A 55-year-old woman presented with a several-month history of fatigue and weight gain. She reported that she felt puffy and swollen. She had difficulty buttoning the top button of her blouse because her neck was so large, but she reported no neck pain. Review of systems was positive for constipation, dry skin, and cold intolerance. On physical examination, a large goiter was found (Figure 235-1). Laboratory testing revealed an elevated thyroid-stimulating hormone (TSH) and a low free thyroxine (FT4) level, confirming hypothyroidism. The patient was started on levothyroxine.
Goiter that extends approximately 2 cm forward when viewed from the patient's side. (Reproduced with permission from Dan Stulberg, MD.)
Goiter is a spectrum of changes in the thyroid gland ranging from diffuse enlargement to nodular enlargement depending on the cause. In the United States, the most common etiology of goiter with normal thyroid function or transient dysfunction is thyroiditis.
Hypothyroidism is a condition caused by lack of thyroid hormone and usually develops because of thyroid failure from intrinsic thyroid disease. The most common cause of goitrous hypothyroidism is chronic lymphocytic (Hashimoto) thyroiditis.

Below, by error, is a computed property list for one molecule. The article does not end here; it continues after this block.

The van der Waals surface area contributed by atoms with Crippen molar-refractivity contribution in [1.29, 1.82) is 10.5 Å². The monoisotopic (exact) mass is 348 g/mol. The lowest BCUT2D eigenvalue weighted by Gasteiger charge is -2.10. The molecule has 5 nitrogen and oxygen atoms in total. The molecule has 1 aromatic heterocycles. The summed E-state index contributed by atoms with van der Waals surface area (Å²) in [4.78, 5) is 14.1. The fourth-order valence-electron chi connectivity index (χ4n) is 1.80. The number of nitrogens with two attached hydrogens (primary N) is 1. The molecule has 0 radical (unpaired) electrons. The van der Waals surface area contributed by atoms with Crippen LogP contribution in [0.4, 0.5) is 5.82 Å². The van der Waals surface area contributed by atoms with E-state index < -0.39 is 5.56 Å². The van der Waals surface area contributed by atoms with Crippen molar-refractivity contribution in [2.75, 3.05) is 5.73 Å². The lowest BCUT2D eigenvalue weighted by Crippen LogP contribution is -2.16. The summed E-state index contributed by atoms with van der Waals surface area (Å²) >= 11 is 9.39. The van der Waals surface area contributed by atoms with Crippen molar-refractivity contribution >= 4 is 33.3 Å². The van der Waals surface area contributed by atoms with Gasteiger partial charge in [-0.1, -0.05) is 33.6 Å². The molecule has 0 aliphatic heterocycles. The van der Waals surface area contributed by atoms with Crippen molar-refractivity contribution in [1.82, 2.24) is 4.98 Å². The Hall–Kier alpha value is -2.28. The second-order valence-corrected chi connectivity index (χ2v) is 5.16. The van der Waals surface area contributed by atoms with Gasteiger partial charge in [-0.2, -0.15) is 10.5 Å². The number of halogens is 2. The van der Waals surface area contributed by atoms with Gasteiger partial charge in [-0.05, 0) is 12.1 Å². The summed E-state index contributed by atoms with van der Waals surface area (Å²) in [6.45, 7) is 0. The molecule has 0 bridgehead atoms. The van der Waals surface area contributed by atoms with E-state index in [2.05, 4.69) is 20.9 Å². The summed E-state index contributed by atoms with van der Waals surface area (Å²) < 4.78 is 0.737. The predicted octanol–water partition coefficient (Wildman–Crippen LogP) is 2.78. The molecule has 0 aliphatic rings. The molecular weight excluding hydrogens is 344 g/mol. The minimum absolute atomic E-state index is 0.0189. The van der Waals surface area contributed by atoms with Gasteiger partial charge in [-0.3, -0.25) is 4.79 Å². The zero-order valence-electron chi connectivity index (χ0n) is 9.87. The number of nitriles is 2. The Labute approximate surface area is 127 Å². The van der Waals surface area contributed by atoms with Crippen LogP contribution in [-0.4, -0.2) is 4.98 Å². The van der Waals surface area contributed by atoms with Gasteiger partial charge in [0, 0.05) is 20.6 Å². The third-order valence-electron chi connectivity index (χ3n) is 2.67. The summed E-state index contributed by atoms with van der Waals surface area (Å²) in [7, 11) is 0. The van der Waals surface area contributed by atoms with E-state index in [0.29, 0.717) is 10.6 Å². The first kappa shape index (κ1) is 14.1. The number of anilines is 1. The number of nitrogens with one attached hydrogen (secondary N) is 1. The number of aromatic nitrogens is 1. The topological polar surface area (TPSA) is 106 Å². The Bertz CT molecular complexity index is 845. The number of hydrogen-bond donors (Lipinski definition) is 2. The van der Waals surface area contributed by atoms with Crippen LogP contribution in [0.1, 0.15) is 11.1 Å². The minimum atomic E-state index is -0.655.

Subclinical thyroid disease refers to abnormal laboratory values (elevated TSH and thyroxine level within the normal range) in a patient with no or minimal thyroid-related symptoms.
Worldwide, goiter is the most common endocrine disorder, with rates of 4% to 15% in areas of adequate iodine intake and more than 90% where there is iodine deficiency.1 Endemic goiter is defined as goiter that affects more than 5% of the population (Figures 235-2 and 235-3).
Most goiters are not associated with thyroid dysfunction.
The prevalence of goitrous hypothyroidism varies from 0.7% to 4% of the population.
Subclinical hypothyroidism is present in 3% to 10% of population groups and in 10% to 18% of elderly persons.2,3
The female-to-male ratio of goiter is 3:1, and 6:1 for goitrous hypothyroidism.
The annual incidence of autoimmune hypothyroidism is 4 in 1000 women and 1 in 1000 men, with a mean age at diagnosis of 60 years.4
Massive goiter in an Ethiopian woman who lives in an endemic area for goiters. Many adults have large goiters in Ethiopia where there is little iodine in their diets. (Reproduced with permission from Richard P. Usatine, MD.)
Goiter developing in a 12-year-old girl in an endemic area for goiters. (Reproduced with permission from Richard P. Usatine, MD.)
ETIOLOGY AND PATHOPHYSIOLOGY
Contributing factors for goiter are: